Friday, June 30, 2017


Margreet and I flew from London City Airport to Granada, in southern Spain, for a family wedding in the summer of 2017.
I like small airports. Probably the last time that I flew from one was from Lydd to Le Touquet with my car in a Bristol Freighter during the early 1950s. Three cars were driven aboard through the gaping front of the Bristol Hercules-engined aircraft. The loading doors were closed. Then the drivers and passengers climbed aboard to sit with the pilot. The two propellers churned up the air as we bumped across the grass and lifted off to cross the Channel, flying close to the water. From the field at Le Touquet we cleared the perfunctory Customs affairs and drove away through France.
So I rather expected that London City Airport, being small, and we heard friendly, would have much the same feeling about it as flying in those days of yore. Not so. Small and friendly it may be, but present-day security has put paid to simple and pleasant air travel.
But we flew in a comfortable Embraer 190 and arrived in Granada’s airport. Ours was the only aircraft around. And we passengers were the only ones to be seen. So exiting, though done with Spanish speed, did have a bit of the old feel about it. (Leaving after a week’s stay was quite another matter when, in the general chaos, with one hand holding up beltless trousers, my portable, long time companion corkscrew was confiscated as an offensive weapon.)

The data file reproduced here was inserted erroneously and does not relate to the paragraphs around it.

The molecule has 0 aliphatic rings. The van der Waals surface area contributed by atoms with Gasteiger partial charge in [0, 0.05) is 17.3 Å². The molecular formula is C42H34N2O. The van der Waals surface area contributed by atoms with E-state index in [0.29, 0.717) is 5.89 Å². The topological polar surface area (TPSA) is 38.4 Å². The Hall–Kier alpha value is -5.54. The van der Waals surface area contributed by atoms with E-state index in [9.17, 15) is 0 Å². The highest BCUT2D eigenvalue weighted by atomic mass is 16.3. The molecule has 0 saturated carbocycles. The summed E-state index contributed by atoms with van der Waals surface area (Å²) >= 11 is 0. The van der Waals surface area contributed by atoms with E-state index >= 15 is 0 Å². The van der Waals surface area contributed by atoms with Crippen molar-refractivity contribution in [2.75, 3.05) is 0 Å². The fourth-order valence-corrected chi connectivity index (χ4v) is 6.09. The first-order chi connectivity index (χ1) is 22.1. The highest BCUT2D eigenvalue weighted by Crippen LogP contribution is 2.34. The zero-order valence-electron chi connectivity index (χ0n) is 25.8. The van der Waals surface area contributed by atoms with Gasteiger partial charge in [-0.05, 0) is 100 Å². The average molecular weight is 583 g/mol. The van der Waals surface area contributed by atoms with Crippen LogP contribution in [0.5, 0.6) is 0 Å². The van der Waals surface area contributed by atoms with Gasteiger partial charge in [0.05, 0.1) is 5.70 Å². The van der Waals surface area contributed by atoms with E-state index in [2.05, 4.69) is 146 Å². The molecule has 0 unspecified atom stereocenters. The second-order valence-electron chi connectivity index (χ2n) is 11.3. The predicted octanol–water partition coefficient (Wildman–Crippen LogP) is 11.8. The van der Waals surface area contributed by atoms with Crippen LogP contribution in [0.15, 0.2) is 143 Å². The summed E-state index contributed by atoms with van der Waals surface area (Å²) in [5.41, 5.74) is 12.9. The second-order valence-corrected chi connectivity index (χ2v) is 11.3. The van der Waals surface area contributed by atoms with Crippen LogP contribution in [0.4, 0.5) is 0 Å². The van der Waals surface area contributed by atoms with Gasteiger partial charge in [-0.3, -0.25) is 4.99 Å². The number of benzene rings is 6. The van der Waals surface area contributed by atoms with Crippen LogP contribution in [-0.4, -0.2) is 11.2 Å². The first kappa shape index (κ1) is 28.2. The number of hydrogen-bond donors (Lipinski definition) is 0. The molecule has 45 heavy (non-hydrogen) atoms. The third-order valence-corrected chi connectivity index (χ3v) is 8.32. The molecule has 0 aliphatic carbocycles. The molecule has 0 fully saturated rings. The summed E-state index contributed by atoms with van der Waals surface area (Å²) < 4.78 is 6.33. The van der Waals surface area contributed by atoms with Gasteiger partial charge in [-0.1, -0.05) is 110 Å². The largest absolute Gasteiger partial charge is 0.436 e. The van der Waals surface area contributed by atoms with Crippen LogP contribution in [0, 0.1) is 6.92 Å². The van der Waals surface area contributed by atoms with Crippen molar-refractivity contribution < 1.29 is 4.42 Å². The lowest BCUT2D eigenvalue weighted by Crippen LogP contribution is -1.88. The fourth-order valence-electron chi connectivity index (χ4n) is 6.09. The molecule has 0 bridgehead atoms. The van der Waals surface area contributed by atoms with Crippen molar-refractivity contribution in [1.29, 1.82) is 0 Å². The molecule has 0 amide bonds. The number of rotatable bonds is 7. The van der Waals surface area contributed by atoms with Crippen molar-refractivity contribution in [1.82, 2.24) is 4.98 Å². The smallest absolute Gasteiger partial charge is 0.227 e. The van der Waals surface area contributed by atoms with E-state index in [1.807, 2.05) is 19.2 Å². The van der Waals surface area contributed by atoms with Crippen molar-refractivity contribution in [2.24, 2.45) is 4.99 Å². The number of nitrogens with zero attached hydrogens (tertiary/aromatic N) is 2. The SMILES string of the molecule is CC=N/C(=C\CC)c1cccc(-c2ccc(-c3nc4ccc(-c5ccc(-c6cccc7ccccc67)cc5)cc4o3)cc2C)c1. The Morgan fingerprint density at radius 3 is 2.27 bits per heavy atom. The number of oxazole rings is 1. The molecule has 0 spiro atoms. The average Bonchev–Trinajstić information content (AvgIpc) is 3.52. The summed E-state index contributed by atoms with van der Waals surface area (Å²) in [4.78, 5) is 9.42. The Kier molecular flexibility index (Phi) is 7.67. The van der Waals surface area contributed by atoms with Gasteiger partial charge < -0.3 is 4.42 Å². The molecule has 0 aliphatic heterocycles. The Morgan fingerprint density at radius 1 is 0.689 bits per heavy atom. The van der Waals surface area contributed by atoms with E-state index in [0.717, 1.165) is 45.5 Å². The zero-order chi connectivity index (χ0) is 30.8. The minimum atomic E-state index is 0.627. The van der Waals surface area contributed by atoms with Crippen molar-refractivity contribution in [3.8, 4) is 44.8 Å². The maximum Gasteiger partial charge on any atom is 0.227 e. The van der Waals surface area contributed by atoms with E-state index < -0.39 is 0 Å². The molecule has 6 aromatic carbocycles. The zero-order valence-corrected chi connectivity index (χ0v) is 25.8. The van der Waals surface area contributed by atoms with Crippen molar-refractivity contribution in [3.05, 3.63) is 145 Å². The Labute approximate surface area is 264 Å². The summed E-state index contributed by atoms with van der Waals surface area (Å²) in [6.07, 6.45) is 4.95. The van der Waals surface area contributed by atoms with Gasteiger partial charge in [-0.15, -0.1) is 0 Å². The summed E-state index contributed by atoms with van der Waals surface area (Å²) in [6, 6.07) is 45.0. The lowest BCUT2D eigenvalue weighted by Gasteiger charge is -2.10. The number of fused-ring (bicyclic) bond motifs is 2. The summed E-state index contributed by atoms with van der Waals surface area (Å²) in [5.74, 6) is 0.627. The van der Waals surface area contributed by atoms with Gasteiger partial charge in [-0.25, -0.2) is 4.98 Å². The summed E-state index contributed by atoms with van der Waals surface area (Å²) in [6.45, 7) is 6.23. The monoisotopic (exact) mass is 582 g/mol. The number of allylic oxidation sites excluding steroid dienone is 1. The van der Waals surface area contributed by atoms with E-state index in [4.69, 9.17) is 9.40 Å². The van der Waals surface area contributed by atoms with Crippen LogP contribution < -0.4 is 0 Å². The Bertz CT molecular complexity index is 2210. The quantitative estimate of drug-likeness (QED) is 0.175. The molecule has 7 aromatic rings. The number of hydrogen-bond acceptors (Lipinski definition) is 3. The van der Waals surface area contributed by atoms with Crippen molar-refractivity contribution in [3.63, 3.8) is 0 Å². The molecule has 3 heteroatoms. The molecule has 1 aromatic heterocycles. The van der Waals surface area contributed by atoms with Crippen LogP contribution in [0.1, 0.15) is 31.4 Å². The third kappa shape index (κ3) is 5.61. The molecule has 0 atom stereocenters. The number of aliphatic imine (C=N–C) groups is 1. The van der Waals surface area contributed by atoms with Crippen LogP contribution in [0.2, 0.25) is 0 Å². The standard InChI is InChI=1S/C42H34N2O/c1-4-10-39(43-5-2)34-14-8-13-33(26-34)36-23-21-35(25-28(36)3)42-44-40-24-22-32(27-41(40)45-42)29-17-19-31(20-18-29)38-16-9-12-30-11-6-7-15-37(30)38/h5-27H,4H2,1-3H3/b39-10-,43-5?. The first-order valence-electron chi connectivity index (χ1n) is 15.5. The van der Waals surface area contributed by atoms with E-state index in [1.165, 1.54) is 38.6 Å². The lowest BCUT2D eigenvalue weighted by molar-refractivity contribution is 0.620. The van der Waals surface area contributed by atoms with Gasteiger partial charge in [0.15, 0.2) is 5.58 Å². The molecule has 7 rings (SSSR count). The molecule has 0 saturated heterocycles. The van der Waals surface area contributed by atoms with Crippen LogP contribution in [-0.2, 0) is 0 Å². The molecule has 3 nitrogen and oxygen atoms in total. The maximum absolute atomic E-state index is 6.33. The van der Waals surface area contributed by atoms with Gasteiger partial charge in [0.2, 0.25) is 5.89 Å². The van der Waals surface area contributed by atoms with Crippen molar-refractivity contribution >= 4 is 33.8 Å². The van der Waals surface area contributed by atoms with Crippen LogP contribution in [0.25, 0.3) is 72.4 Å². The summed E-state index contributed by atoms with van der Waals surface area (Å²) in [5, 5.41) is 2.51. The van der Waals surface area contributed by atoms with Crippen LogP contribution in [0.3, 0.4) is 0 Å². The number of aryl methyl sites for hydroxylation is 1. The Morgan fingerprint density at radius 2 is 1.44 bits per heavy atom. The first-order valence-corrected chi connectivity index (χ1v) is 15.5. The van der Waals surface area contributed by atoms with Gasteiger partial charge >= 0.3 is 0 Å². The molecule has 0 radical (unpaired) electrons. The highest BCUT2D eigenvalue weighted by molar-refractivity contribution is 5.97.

We were prepared for the daytime temperature to be around the 40 degree mark – and it was, with the difference in temperature between sun and shade being considerable. The sun heated up the ground and buildings so much that even the evening temperatures were very hot with radiant heat being given off from pavement below and walls all around. Shade was generally available from orange and other trees, and in the lea of buildings in narrow streets. And because it was possible to find shade, sun creams and even sun hats were not essential, though sunglasses helped to dim the glare from the mainly white buildings. Ice creams were popular to cool the palate, fans were in general use by women (we did see one man using one), and in some bars and eating places a fine mist of cold water was distributed from above, looking like the vapour from dry ice. Margreet bought a fan, which came apart on one spine. I bought glue to mend it, only to discover, almost too late, that it was superglue, which gushed out from a rather free-flowing dispenser. So I prized my fingers apart just in time to allow the glue to dry on each finger and eventually to peel off the skin. But the fan had been fixed.